I support the retention of small local primary schools where children can walk or cycle to school and the school can be a focal point for the community. It seems this model isn’t fashionable at Westminster, where larger more remote schools serving several neighbourhoods seem to be what is wanted. I know that retaining small local schools looks like an expensive option, but there are also benefits to family and community life by educating young children in their localities.

Were the local authority still the key policy maker for education, I am sure there would be a local initiative to the preserve the present distribution of schools by driving down costs. In a recent piece in this paper, the head teacher of Oxford Spires Academy specifically complained of the cost of recruitment advertising. Three years ago, I helped a group found a new free job board for schools that uses the disruptive power of new technology to drive down recruitment costs for schools. TeachVac www.teachvac.co.uk now matches jobs and teachers throughout the country for free at no cost to teachers or schools. We need innovative thinking outside the box of this sort in all areas to help sustain our schools in the face of government policies that threaten their very existence.

Across the county, all schools, whether academies or not could collaborate to purchase goods and services needed, whether regularly or only once a year.  This common procurement idea is much easier when academy trusts are headquartered locally. It becomes more difficult when their central administration has no loyalty to Oxfordshire. May be that’s why local academy chains have been more restrained in their executive pay than some trusts with a more limited local affiliation.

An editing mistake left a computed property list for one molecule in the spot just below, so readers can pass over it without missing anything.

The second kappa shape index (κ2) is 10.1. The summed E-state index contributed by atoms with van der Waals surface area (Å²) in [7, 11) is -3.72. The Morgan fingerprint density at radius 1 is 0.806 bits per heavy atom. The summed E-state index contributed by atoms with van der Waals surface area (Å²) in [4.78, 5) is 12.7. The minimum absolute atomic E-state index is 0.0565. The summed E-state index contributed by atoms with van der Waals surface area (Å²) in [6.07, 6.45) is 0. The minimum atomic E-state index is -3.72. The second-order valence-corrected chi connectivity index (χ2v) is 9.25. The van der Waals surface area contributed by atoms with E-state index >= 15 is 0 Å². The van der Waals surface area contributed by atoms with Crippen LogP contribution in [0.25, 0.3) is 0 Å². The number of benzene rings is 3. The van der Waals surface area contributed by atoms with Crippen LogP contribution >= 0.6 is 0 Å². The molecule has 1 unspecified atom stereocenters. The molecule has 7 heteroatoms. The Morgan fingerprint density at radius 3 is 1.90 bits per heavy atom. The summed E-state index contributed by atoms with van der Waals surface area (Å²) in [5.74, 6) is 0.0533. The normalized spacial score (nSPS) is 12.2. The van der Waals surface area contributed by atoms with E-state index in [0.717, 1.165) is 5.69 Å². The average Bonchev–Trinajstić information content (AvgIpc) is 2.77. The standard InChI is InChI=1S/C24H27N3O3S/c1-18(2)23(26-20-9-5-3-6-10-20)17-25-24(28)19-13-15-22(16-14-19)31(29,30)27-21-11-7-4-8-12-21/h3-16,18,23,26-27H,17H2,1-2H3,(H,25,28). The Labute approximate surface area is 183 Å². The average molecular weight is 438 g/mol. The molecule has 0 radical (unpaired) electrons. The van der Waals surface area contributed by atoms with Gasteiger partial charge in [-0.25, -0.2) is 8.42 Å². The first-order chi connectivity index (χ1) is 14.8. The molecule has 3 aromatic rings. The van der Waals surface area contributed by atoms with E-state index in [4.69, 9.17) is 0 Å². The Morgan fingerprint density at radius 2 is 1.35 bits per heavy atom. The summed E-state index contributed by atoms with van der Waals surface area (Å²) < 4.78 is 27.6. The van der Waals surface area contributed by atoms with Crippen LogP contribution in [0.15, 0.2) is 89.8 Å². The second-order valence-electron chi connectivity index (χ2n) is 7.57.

Cllr John Howson is the Lib Dem spokesperson on education on Oxfordshire County Council and a founding director of TeachVac http://www.teachvac.co.uk. He is a visiting professor at Oxford Brookes University. 

*The motion was debated and passed without the need for a formal vote. Councillors from all Parties expressing assent.

Talk to APPG for the Teaching Profession

ALL PARTY PARLIAMENTARY GROUP FOR THE TEACHING PROFESSION

MARCH 2017 Meeting

Teacher Supply, the current position, an update by Professor John Howson, Chairman TeachVac

There are three issues that I want to touch on in these brief remarks: